On learning, playing, moving, shaking, writing, explaining the universe to children in a way that may not be entirely true but is nonetheless rather interesting, failing miserably, fostering conspiracy theories in the minds of the very young, etc.
Tuesday, March 26, 2013
Why it's important to teach kids to be horrible writers.
I've been persuading my students to participate alongside me during National Novel Writing Month for a few years now, and every year I hear a significant amount of moaning and groaning about the endeavor. Most recently, my students have been poor, helpless sixth graders, compelled against their wills to write between 1500 and 3000 words of fiction, with a proper story line and all. That's one of the things that crosses over from the writer part of me to the teacher part of me: god-like control over the fates of developing characters.
Here's what I hear the most:
I don't have any ideas.
I'm a terrible speller.
I'm bad at writing.
I hate writing. Why do we have to do this?
This always strikes me as sad. For one thing, how can sixth graders not have ideas? I've never heard in my life more bizarrely interesting narratives than those shared amongst twelve years olds before class begins. They have ideas, but I think sometimes they protect them from teachers because rather often we spend more time correcting their grammar than acknowledging their thoughts.
I can't help but feel like the self-proclaimed lack of ideas is related to the belief that they're bad writers, and that the belief that they're bad writers is related to their views of spelling and grammar as hurdles to writing success. Sure. It's important that kids develop an understanding of correct spelling and conventional grammar, but those aren't the things that make great writing. Great writing comes from risk-taking. Great writing is a product of the unconventional. Some of the greatest writers have completely tossed aside grammar and spelling in favor of style and voice.
Comma splices can be fixed. But it's hard to repair a kid's belief that somehow his poor spelling translates to terrible ideas. That belief is crippling, not only to the child as a writer, but to the child as a thinker.
This is where I have to get back to fun in the classroom. I'm aware that every minute of every day can't be a trip to Disneyworld. I've even expressed that to my kids on occasion. But that doesn't mean that every day has to be terror-filled lest we forget to dot an i. It doesn't mean that we have to make every assignment a Geneva Convention violation that we pick to pieces until it's a bloody tattered flag of surrender that some kid throws up with the plea, "I can't help it. I'm a terrible writer."
Writing is hard work. Coming up with ideas is no walk in the park (unless walking in the park is how you come up with ideas). Published writers, writers who make money doing it, writers who seem to write without any self-doubt, struggle with writing, believe they're writing is terrible when they're in the midst of it. Chuck Wendig, one of my favorite writers, had a whole Twitter dialogue with Richard Kadrey about the insecurities that most, if not all, writers struggle with. If writing is hard to the best writers, those writers who've been encouraged, whose books have sold, who have evidence that people like them, they really like them, how much harder is it for kids who know that they're ideas are lying at the feet of someone whose job is to tear it apart in the hunt for errors?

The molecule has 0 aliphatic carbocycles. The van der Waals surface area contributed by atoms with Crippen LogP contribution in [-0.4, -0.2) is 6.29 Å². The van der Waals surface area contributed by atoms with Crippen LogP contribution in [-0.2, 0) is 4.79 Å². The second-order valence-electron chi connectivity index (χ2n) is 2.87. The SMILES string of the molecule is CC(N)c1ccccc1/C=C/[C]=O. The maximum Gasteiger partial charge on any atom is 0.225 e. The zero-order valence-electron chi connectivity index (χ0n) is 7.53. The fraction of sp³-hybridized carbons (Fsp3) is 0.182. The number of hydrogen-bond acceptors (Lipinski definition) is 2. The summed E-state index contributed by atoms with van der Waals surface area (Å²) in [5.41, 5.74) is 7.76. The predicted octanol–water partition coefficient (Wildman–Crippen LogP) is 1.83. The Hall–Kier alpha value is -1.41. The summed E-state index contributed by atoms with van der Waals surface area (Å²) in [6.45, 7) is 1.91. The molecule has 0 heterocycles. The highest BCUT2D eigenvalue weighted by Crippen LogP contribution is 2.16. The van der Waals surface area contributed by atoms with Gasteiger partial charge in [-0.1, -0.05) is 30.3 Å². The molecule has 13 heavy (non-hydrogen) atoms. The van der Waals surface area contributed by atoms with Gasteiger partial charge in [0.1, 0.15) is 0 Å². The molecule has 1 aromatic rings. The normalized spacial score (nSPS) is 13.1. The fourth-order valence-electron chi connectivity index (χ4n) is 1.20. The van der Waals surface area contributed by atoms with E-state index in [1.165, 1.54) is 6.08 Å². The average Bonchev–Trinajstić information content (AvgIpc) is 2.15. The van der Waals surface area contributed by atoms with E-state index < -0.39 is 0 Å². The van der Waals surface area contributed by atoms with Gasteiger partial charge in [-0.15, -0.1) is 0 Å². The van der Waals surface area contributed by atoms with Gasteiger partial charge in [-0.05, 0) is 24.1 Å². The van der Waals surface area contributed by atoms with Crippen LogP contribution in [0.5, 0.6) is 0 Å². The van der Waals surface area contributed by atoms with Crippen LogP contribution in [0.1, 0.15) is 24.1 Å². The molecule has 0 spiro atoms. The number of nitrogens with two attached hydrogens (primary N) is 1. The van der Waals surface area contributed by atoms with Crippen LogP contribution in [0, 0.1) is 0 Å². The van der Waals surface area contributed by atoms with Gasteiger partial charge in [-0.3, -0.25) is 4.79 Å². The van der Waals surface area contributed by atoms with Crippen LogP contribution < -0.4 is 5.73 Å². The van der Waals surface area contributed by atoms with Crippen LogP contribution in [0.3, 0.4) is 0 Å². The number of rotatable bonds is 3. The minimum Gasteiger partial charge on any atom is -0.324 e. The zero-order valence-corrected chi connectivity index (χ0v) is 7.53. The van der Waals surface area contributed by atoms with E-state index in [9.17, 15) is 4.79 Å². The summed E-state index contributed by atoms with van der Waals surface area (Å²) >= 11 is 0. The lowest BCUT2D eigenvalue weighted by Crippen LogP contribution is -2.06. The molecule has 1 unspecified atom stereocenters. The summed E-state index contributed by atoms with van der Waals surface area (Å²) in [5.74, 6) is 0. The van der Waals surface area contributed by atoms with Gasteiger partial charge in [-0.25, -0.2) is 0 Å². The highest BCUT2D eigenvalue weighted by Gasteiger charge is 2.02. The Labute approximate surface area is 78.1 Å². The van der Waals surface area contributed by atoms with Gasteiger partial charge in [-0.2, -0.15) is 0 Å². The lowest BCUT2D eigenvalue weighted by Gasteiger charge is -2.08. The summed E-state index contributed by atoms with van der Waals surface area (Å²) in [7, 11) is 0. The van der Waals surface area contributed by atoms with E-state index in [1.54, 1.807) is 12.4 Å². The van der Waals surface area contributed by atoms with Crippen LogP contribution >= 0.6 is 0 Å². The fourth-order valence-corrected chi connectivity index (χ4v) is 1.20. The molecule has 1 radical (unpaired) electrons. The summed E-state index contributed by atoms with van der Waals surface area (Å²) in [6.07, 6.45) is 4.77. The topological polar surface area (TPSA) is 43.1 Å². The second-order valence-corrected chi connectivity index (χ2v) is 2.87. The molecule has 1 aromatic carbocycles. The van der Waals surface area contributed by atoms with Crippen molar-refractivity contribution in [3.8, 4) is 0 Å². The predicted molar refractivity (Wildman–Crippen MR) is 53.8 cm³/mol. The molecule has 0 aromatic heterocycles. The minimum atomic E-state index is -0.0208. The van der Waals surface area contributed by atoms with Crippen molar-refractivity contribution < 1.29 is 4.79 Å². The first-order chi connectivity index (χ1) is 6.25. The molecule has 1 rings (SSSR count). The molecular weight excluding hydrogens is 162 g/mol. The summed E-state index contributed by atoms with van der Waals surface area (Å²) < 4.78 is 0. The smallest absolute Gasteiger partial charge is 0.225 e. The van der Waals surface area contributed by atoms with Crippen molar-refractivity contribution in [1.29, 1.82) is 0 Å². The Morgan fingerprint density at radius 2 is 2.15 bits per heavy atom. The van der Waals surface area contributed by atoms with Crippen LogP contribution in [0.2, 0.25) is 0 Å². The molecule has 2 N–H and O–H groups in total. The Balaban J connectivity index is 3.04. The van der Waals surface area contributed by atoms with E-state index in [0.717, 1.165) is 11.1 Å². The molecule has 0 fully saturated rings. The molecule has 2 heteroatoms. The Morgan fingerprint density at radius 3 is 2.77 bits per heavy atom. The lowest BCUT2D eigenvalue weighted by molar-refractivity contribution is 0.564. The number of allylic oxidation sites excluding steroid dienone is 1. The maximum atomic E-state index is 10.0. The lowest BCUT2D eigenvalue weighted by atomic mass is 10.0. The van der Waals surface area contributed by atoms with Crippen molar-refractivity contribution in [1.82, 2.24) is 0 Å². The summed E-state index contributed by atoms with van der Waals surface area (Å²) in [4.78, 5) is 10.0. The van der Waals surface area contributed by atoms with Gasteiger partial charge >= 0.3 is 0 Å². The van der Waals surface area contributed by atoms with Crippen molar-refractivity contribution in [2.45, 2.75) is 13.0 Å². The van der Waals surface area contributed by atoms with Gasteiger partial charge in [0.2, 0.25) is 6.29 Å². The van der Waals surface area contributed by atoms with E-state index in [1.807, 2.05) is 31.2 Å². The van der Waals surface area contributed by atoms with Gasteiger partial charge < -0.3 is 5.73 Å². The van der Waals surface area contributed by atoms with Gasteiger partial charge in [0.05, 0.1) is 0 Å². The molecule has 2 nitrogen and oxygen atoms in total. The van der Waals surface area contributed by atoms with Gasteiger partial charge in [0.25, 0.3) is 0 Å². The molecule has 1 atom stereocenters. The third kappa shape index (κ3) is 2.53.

This is why I love National Novel Writing Month. This is why I'm utterly committed to it despite the fact that on certain days, after I've read for the third time a tale of a vampire-loving werewolf, I want to gouge my eyes out.
When my kids start to freeze up, right from the outset, start to offer their defeated protests, I offer them this: I challenge you to write the most horrible story of all times. Create something truly godawful. Something that will make your parents consider committing you to an institution, that will make them utterly resent paying taxes to support the institution of public education. It's okay. I'm looking for the worst, most preposterous story ever written.
And out tumble some of the most original stories that I've ever read. Stories about talking chickens from outer space. Stories that feature me as a secret agent whose headquarters can be found in the bowels of a Kentucky Fried Chicken. Stories of parallel universes where everything is made of candy, teenage spy girls, lots and lots of zombie apocalypses. And, yes, stories of vampire-loving werewolves.
After two days, I can't get them to quit writing. They beg for time to read their stories out loud to one another. They read to an audience of their peers who also love talking chickens and zombies, and they're met with applause and laughter (the good kind). They start to think, "Well, I was trying to write the worst novel in the world, but it looks like I failed at that because these other people like my story." That's a failure that most people can live with.
Is the grammar terrible? God, yes. Can we fix it? Absofreakinglutely. Do we have to fix it right away? Do we have to focus on the spelling and grammar in the initial throes of world-creating excitement? No way. Forget it.
Because here's the thing about writing. As with every skill, it only improves with practice, and people don't practice things that they hate doing. They practice things that they enjoy. If learning isn't fun, if we can't make writing enjoyable, especially in the early years of school, kids won't practice, and they won't get better at it. If they never have the opportunity to come up with their very own completely ridiculous ideas, with their sometimes godawful ideas, they won't get better at thinking either.